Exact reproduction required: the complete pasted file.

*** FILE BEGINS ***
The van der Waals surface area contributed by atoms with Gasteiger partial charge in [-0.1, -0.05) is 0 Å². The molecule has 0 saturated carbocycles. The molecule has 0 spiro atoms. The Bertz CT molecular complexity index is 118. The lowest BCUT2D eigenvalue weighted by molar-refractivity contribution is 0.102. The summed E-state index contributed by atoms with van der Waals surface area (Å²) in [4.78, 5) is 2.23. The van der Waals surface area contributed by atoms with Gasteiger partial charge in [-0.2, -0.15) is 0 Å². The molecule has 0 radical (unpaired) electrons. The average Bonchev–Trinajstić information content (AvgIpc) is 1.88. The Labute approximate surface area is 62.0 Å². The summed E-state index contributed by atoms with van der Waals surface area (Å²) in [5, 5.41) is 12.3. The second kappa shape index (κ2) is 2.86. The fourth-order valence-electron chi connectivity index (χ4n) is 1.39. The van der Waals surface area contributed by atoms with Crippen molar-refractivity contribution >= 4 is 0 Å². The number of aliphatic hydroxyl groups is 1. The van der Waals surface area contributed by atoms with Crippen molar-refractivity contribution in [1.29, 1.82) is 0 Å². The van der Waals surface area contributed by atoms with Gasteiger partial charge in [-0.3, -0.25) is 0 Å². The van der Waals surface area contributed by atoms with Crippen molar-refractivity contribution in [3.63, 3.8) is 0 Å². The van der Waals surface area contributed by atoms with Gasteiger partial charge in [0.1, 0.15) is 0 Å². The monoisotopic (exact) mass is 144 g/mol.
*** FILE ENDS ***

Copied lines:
The van der Waals surface area contributed by atoms with Gasteiger partial charge in [-0.1, -0.05) is 0 Å². The molecule has 0 saturated carbocycles. The molecule has 0 spiro atoms. The Bertz CT molecular complexity index is 118. The lowest BCUT2D eigenvalue weighted by molar-refractivity contribution is 0.102. The summed E-state index contributed by atoms with van der Waals surface area (Å²) in [4.78, 5) is 2.23. The van der Waals surface area contributed by atoms with Gasteiger partial charge in [-0.2, -0.15) is 0 Å². The molecule has 0 radical (unpaired) electrons. The average Bonchev–Trinajstić information content (AvgIpc) is 1.88. The Labute approximate surface area is 62.0 Å². The summed E-state index contributed by atoms with van der Waals surface area (Å²) in [5, 5.41) is 12.3. The second kappa shape index (κ2) is 2.86. The fourth-order valence-electron chi connectivity index (χ4n) is 1.39. The van der Waals surface area contributed by atoms with Crippen molar-refractivity contribution >= 4 is 0 Å². The number of aliphatic hydroxyl groups is 1. The van der Waals surface area contributed by atoms with Crippen molar-refractivity contribution in [1.29, 1.82) is 0 Å². The van der Waals surface area contributed by atoms with Gasteiger partial charge in [-0.3, -0.25) is 0 Å². The van der Waals surface area contributed by atoms with Crippen molar-refractivity contribution in [3.63, 3.8) is 0 Å². The van der Waals surface area contributed by atoms with Gasteiger partial charge in [0.1, 0.15) is 0 Å². The monoisotopic (exact) mass is 144 g/mol.